Walking robots are not new, as robotic engineers have been fascinated by human movements while walking and have tried to incorporate them into their robots. As a result, we have had several walking robots, starting with WABOT I, the first anthropomorphic robot demonstrated in 1973 by I. Kato and his team at the Waseda University, Japan. Almost everyone remembers ASIMO, a humanoid robot introduced in 2000, as an Advanced Step in Innovative Mobility, designed to be a multi-functional mobile assistant.
Where ASIMO moved as if it were scared of falling, the robotic legs developed by the researchers from the University of Arizona are the first model to be walking in a biologically accurate manner. The robotic legs are based on a bio-inspired combination of a musculoskeletal architecture, complete with a neural architecture and sensory feedback.
The human-like gait of the robotic legs comes from three reasons. First, the musculoskeletal system of the robot is very similar to ours, with artificial tendons and muscles, made from Kevlar straps and servomotors, driving the movements. Second, a variety of sensors on the robot provide a continuous feedback regarding the hip position, limb loading, muscle stretch, foot pressure, and ground contact—all necessary to dynamically adjust its gait. Third, a Central Pattern Generator (CPG) controls the movement of the robot at a relatively high level, mimicking the cluster of nerves that serve the same purpose in a human spinal cord.
When we humans walk, we do so almost without thinking about walking. That is because the nerves within our spinal cord allow us to do so. They collect sensory feedback and use it to adjust the rhythm of our walking style. The CPG works the same way for the robot. Just as a baby learns to walk, the CPG too, creates the simplest walking pattern relying on just two neurons, firing alternately.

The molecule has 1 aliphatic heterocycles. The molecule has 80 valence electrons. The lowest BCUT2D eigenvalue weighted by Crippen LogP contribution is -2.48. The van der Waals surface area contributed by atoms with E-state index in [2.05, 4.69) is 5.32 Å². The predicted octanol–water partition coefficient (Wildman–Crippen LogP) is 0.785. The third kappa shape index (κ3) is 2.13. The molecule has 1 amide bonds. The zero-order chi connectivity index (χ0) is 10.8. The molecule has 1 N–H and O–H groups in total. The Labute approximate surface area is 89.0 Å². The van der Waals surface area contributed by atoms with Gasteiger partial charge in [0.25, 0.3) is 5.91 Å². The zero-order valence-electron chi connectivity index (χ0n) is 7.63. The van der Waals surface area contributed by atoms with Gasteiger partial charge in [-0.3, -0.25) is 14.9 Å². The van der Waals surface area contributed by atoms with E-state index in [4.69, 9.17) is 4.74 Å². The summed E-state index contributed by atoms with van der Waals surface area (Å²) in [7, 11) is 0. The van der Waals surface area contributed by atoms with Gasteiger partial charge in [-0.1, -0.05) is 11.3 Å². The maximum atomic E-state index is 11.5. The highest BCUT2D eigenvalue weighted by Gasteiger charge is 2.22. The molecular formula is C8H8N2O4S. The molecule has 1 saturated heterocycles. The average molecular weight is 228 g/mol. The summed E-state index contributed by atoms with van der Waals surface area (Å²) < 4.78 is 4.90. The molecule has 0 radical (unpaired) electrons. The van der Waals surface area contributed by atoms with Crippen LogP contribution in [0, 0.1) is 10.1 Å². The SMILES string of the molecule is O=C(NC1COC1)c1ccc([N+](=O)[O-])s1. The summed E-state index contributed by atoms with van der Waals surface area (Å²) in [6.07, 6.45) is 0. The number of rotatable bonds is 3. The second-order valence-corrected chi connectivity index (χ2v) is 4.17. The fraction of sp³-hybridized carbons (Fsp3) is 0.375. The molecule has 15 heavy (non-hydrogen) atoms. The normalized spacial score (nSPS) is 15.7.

Babies exhibit this simple walking pattern when placed on a treadmill, even before they have learnt to walk on their own. Once the robot masters this initial simplistic gait, feedback from other sensors provide additional inputs to form a complex network to allow the robot produce a variety of gaits.
As such, the intention of the research on robotic legs is not to help robots walk better, but rather to understand the neurophysiological process that humans and animals use for walking.
These biped robots have yet to demonstrate how to walk truly autonomously on uneven and various terrains robustly, such as humans do in daily life. However, this class of machines is inspiring the design of efficient simple biped robotic systems that exhibit natural passive gaits, optimal in some energetic sense, and analogous to the comfortable walking gait of humans−the aim being to reduce the consumption of metabolic energy per unit distance to a minimum.
Although researchers have been trying to achieve the above idea by simply compensating for the loss of energy by adding a minimum set of actuators to a passive system when the robot is not descending, they have not yet successfully exploited the idea for operational legged robots.